Beans are also packed with fiber, an important nutrient 97 percent of Americans fall short on. Fiber, which is only found in plant foods, can help control weight, lower cholesterol and even fight off cancer. Fiber also helps control blood glucose, which may be why studies show that beans could play a key role in stemming our growing type 2 diabetes epidemic.
In addition to being versatile—take your pick from black, pinto, kidney, garbanzo, navy, soy and more—beans are also easy on the wallet. A pound of pinto beans runs for about $1.20, while a pound of lean ground beef now costs $5.70.
Choosing more plant-based foods is an astonishingly simple solution to so many of our nation's problems. As the mother of a toddler, I'm concerned. Unless something changes, our next generation—predicted to be the first to face a shorter life expectancy than their parents—is in trouble. Already, about a third of children today are overweight or obese, and a third will eventually develop type 2 diabetes in their lifetimes. By the time today's kids reach adulthood, projections show that health care spending will account for a third of our GDP. On top of that, they face the ever-increasing threat of global warming, fading air quality, flooding, and all of the health problems that accompany these disasters.
By simply incorporating more plant foods into our diets, we could exponentially find solutions for all of these problems without waiting for our leaders or policies to catch up with us. Our children's health and the planet are worth it.
*one shower = 17.2 gallons of water; producing one pound of beef = 1,800 gallons of water; showering for one year = the equivalent of producing just 3.48 pounds of beef; 17.2 gallons of water x 365 days = 6,278 gallons of water; 6,278 gallons of water / 1,800 gallons of water = 3.48 pounds of beef; 6,278 / 660 gallons to produce a burger = 9.5 burgers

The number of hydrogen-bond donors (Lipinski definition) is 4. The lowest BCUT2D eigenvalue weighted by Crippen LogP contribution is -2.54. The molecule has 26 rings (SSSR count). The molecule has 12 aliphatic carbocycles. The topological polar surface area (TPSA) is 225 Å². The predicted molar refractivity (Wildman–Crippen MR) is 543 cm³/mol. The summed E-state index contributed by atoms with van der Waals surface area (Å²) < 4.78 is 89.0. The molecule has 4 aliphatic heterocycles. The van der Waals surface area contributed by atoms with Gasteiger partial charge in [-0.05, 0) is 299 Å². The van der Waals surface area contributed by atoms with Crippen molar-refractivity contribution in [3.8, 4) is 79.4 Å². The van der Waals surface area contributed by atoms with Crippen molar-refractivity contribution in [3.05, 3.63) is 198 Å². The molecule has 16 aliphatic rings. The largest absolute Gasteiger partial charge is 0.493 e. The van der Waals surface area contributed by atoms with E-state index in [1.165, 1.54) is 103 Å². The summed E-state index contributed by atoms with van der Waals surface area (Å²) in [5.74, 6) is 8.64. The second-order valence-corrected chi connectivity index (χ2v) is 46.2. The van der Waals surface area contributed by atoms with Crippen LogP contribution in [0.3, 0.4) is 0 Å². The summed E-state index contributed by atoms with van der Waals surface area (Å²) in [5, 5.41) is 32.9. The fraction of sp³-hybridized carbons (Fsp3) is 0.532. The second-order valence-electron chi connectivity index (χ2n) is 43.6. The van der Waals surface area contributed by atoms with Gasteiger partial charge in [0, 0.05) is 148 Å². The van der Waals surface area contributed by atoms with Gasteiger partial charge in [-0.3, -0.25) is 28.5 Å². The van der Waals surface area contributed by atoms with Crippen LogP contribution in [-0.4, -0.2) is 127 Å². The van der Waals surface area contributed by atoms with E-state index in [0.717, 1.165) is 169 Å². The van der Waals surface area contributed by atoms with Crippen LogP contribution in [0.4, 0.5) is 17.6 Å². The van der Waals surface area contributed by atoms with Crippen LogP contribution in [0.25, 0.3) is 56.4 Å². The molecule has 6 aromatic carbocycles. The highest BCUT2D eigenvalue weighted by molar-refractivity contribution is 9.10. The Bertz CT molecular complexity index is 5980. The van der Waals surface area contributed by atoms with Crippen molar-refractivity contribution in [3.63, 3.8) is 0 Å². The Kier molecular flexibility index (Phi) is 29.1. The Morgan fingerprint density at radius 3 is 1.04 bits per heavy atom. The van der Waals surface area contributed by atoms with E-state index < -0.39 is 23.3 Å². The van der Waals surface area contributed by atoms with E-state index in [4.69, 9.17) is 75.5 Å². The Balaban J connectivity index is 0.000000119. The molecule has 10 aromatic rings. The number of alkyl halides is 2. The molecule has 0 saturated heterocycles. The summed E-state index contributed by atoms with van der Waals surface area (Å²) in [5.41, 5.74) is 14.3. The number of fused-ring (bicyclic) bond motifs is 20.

Reposted with permission from our media associate AlterNet.
EcoWatch Daily Newsletter
By Jeff Turrentine
First off: Bangkok Wakes to Rain, the intricately wrought, elegantly crafted debut novel by the Thai-American author Pitchaya Sudbanthad, isn't really about climate change. This tale set in the sprawling subtropical Thai capital is ultimately a kind of family saga — although its interconnected characters aren't necessarily linked by a bloodline. What binds them is their relationship to a small parcel of urban land on which has variously stood a Christian mission, an upper-class family house, and a towering condominium. All of the characters have either called this place home or had some other significant connection to it.
Maine Gov. Janet Mills signed a bill into law Thursday banning public schools or universities in the state from using Native American mascots, names or imagery. Mills' action will make Maine the first state in the nation with such a ban once it goes into effect later this year, The Bangor Daily News reported.
Inslee's 'Evergreen Economy Plan' Calls for $9 Trillion Investment in New Green Jobs, Would Help Fossil Fuel Workers Transition
By Julia Conley
A new climate action plan put forth by Democratic presidential candidate Gov. Jay Inslee on Thursday is being praised for highlighting the enormous benefits that would result from a rapid shift in the U.S. to a renewable energy economy that centers on the needs of workers and vulnerable communities.